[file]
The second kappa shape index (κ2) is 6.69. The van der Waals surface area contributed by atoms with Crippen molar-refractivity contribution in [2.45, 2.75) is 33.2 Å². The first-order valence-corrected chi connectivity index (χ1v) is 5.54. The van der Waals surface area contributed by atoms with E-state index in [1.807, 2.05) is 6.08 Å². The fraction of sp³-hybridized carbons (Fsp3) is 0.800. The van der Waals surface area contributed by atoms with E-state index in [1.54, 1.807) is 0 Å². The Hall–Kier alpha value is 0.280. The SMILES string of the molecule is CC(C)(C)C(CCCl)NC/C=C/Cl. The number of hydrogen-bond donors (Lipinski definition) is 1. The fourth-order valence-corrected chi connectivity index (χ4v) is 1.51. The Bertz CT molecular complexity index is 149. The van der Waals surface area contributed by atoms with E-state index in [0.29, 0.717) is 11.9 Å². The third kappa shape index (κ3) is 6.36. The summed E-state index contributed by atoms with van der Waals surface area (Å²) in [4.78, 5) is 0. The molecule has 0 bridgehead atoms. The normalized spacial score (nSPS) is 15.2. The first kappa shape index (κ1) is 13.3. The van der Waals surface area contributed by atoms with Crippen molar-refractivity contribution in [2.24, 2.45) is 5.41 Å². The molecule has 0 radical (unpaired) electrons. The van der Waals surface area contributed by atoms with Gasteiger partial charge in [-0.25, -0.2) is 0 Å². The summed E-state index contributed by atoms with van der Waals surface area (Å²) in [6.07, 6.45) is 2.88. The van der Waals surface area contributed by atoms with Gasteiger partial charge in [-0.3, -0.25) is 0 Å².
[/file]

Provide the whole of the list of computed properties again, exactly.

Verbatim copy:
The second kappa shape index (κ2) is 6.69. The van der Waals surface area contributed by atoms with Crippen molar-refractivity contribution in [2.45, 2.75) is 33.2 Å². The first-order valence-corrected chi connectivity index (χ1v) is 5.54. The van der Waals surface area contributed by atoms with E-state index in [1.807, 2.05) is 6.08 Å². The fraction of sp³-hybridized carbons (Fsp3) is 0.800. The van der Waals surface area contributed by atoms with E-state index in [1.54, 1.807) is 0 Å². The Hall–Kier alpha value is 0.280. The SMILES string of the molecule is CC(C)(C)C(CCCl)NC/C=C/Cl. The number of hydrogen-bond donors (Lipinski definition) is 1. The fourth-order valence-corrected chi connectivity index (χ4v) is 1.51. The Bertz CT molecular complexity index is 149. The van der Waals surface area contributed by atoms with E-state index in [0.29, 0.717) is 11.9 Å². The third kappa shape index (κ3) is 6.36. The summed E-state index contributed by atoms with van der Waals surface area (Å²) in [4.78, 5) is 0. The molecule has 0 bridgehead atoms. The normalized spacial score (nSPS) is 15.2. The first kappa shape index (κ1) is 13.3. The van der Waals surface area contributed by atoms with Crippen molar-refractivity contribution in [2.24, 2.45) is 5.41 Å². The molecule has 0 radical (unpaired) electrons. The van der Waals surface area contributed by atoms with Gasteiger partial charge in [-0.25, -0.2) is 0 Å². The summed E-state index contributed by atoms with van der Waals surface area (Å²) in [6.07, 6.45) is 2.88. The van der Waals surface area contributed by atoms with Gasteiger partial charge in [-0.3, -0.25) is 0 Å².